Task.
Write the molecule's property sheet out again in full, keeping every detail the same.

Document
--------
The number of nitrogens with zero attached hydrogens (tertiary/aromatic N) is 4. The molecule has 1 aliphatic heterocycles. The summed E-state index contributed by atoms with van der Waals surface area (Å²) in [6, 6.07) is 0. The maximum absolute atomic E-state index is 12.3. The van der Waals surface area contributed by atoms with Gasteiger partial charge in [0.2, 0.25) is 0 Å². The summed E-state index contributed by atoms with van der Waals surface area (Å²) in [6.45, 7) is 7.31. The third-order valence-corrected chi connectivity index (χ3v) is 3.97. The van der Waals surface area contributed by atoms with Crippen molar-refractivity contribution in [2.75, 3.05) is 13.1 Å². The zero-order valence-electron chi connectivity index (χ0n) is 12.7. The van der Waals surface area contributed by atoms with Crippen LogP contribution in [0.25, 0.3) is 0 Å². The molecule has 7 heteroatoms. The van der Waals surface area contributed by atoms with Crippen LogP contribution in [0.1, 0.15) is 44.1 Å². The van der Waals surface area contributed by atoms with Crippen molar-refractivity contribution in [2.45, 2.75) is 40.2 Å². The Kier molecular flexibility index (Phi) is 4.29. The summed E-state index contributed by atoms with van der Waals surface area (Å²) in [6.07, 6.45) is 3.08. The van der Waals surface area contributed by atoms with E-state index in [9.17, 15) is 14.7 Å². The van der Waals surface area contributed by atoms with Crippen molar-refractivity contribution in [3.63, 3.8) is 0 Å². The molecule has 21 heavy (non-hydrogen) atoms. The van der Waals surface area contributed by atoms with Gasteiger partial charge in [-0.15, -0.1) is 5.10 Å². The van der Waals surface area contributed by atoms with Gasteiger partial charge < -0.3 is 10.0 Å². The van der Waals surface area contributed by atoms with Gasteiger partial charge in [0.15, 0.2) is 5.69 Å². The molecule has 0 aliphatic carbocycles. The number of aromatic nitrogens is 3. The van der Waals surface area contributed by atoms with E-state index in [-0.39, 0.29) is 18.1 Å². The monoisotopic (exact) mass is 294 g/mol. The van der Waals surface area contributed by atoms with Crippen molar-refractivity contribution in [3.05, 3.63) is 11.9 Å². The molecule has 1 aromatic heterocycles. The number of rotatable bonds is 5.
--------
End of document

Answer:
The number of nitrogens with zero attached hydrogens (tertiary/aromatic N) is 4. The molecule has 1 aliphatic heterocycles. The summed E-state index contributed by atoms with van der Waals surface area (Å²) in [6, 6.07) is 0. The maximum absolute atomic E-state index is 12.3. The van der Waals surface area contributed by atoms with Gasteiger partial charge in [0.2, 0.25) is 0 Å². The summed E-state index contributed by atoms with van der Waals surface area (Å²) in [6.45, 7) is 7.31. The third-order valence-corrected chi connectivity index (χ3v) is 3.97. The van der Waals surface area contributed by atoms with Crippen molar-refractivity contribution in [2.75, 3.05) is 13.1 Å². The zero-order valence-electron chi connectivity index (χ0n) is 12.7. The van der Waals surface area contributed by atoms with Crippen LogP contribution in [0.25, 0.3) is 0 Å². The molecule has 7 heteroatoms. The van der Waals surface area contributed by atoms with Crippen LogP contribution in [0.1, 0.15) is 44.1 Å². The van der Waals surface area contributed by atoms with Crippen molar-refractivity contribution in [2.45, 2.75) is 40.2 Å². The Kier molecular flexibility index (Phi) is 4.29. The summed E-state index contributed by atoms with van der Waals surface area (Å²) in [6.07, 6.45) is 3.08. The van der Waals surface area contributed by atoms with E-state index in [9.17, 15) is 14.7 Å². The van der Waals surface area contributed by atoms with Crippen molar-refractivity contribution in [3.63, 3.8) is 0 Å². The molecule has 21 heavy (non-hydrogen) atoms. The van der Waals surface area contributed by atoms with Gasteiger partial charge in [-0.15, -0.1) is 5.10 Å². The van der Waals surface area contributed by atoms with Gasteiger partial charge < -0.3 is 10.0 Å². The van der Waals surface area contributed by atoms with Gasteiger partial charge in [0.15, 0.2) is 5.69 Å². The molecule has 0 aliphatic carbocycles. The number of aromatic nitrogens is 3. The van der Waals surface area contributed by atoms with E-state index in [-0.39, 0.29) is 18.1 Å². The monoisotopic (exact) mass is 294 g/mol. The van der Waals surface area contributed by atoms with Crippen molar-refractivity contribution in [3.05, 3.63) is 11.9 Å². The molecule has 1 aromatic heterocycles. The number of rotatable bonds is 5.